In France, income tax is collected the year following the income’s receipt pursuant to the filing of tax return. Starting January 1st , 2019, the payment of French income tax will change to a withholding system.

This withholding tax is not a new tax but, just a new way for the French Tax Authorities (FTA) to collect income tax.

Filing obligations remain unchanged and the taxpayer will still have to report his income from the previous year on his tax return in May-June of each year.

The final amount of income tax due will still be calculated in September, after the FTA has received each taxpayer’s tax return.

In 2019, the first year of the withholding tax implementation, due to the current tax collection system, the taxpayer will end-up paying both his income taxes for 2018, and the amounts withheld for 2019.

In order to avoid such a burden, the law provides for a tax credit, which will cancel the tax calculated and owed for unexceptional income received in 2018.

Scope of the new withholding system

This withholding system applies to any income, which comes within the definition of income for the purpose of the withholding system, regardless of whether the taxpayer is a French resident or not (e.g. French rental
income received by a foreign tax resident).

However, not all income will be subject to withholdings. Two types of income are excluded from this system:

  • income that is already subject to a withholding tax as dividends, interests or a salary paid to foreign tax residents;
  • income, which, by its nature, is exceptional such as a capital gain on securities or real estate properties.

In practice, income taxes will be withheld using either of these two methods:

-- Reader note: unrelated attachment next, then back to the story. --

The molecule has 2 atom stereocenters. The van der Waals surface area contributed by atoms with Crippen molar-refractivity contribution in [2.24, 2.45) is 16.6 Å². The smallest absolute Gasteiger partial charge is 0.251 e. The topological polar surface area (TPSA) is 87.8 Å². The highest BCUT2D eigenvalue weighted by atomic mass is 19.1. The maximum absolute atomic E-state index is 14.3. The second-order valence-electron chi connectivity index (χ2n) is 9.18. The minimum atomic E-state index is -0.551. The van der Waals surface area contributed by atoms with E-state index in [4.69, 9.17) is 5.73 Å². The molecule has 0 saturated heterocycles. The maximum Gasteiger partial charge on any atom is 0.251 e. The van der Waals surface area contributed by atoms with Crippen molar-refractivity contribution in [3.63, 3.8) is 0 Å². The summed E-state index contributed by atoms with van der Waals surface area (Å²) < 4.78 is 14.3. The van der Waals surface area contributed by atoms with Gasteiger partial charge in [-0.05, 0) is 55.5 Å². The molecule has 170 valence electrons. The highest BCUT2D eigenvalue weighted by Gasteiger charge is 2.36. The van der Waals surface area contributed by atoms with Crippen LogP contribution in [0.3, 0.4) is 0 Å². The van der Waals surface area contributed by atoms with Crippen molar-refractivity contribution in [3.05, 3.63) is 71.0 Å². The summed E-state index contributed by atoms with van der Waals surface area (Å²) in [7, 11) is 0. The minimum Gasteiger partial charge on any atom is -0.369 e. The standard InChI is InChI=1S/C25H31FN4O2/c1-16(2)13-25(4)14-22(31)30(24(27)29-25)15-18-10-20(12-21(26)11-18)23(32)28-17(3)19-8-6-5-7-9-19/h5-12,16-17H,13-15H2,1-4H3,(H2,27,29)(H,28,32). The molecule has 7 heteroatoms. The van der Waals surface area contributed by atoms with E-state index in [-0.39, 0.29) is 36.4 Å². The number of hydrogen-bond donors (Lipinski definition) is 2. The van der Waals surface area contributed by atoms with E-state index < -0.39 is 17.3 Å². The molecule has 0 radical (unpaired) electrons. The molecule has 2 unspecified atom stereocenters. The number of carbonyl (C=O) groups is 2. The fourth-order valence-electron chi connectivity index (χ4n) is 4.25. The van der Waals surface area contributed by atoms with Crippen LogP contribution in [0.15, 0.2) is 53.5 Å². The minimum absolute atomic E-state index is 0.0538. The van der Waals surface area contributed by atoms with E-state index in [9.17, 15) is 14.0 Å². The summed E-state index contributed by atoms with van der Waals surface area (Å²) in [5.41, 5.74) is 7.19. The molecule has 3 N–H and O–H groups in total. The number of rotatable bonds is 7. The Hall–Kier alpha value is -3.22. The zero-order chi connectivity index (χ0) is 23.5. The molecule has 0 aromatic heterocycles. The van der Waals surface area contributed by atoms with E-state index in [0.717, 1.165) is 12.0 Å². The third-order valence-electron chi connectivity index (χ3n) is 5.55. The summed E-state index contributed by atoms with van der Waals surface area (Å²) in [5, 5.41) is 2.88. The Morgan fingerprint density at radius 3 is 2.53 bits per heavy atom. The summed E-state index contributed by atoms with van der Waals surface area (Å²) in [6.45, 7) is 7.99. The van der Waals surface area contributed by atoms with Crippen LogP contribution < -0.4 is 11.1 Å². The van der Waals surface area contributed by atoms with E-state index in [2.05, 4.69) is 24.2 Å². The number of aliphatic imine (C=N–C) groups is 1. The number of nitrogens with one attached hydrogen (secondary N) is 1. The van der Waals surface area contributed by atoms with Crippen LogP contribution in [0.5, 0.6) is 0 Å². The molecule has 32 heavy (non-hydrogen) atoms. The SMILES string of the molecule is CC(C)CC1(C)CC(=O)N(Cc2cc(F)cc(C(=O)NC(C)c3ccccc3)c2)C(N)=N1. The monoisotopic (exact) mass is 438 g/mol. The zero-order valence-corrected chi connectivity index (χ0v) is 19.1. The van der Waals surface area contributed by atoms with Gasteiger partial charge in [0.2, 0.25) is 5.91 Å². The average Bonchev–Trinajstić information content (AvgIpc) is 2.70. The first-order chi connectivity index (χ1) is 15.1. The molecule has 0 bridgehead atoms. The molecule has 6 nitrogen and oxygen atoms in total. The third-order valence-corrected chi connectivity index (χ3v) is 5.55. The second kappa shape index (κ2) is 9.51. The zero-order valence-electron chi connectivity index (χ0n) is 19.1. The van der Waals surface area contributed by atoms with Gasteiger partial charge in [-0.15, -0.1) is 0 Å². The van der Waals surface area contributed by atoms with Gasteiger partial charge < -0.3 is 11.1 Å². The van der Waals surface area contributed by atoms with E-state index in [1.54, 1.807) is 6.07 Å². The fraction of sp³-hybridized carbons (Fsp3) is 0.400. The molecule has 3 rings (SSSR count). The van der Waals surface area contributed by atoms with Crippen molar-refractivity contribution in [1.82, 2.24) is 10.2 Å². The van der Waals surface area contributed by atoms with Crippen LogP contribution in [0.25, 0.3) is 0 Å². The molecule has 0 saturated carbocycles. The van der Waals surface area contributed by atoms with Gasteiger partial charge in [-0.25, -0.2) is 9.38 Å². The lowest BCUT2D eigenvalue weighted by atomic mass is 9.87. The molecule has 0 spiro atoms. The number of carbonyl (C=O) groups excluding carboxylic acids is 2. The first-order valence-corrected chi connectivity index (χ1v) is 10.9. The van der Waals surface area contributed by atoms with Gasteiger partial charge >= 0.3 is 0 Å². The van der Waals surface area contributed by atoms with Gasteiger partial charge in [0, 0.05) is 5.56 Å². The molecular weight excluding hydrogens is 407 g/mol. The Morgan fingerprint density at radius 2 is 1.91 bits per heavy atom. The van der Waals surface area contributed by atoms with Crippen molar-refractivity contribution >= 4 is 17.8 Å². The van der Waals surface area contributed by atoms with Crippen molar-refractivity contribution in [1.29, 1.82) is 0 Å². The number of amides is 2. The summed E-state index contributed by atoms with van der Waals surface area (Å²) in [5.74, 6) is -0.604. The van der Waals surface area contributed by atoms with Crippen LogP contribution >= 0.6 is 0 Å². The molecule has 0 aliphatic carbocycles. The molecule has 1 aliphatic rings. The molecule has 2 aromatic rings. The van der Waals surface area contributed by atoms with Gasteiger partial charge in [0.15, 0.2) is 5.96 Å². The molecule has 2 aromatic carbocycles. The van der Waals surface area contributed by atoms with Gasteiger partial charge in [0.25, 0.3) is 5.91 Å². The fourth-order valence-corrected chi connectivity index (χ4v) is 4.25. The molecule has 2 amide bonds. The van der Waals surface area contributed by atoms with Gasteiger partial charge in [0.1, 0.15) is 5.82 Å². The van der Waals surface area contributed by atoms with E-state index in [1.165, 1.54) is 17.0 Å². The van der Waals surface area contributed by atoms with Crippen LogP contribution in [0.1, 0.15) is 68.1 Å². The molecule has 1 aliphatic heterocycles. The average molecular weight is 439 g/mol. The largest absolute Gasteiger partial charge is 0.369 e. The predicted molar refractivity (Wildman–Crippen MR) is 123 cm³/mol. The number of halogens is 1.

• directly withheld and paid by the debtor of the taxpayer’s income (e.g. employer for the salary, Social Security or retirement funds for pensions);
  • automatically withheld by the FTA on the taxpayer’s account for income such as rental income, income of independent workers or income from foreign sources.

Specifically, employees paid abroad by a foreign employer, but who are French tax residents, will be subject to the FTA’s automatic withdrawal on their foreign income.

Tax basis

The withholding tax is only based on income that comes within the scope of the definition of income for the purpose of the withholding system. For example, the amount of tax due on capital gains will still be paid in
September Y+1.

Furthermore, salaries will be taken into account without any deductions for professional expenses.

Finally, losses will be taken into account for a nil amount

Tax rate

If the tax basis is contemporary, the tax rate‘s calculation is based on the taxpayer’s last income known by the French Tax Authorities.

The tax rate, specific to each household, for year N is calculated as follows:

Between January and August of year Y, before the taxpayer has filed his tax return reporting his Y-1 income:

Between September and December of year Y, after the taxpayer has filed his tax return reporting his Y-1 income:

Payment of the final income tax

The final amount of income tax due will still be calculated by the FTA upon receipt of the taxpayer’s tax return.

The tax notice, received around September Y+1, will indicate the amount of withholding tax collected during year Y and the potential difference between the two amounts.

Such difference can be the consequence of, for example:

  • payments made by the taxpayer which result in a tax credit;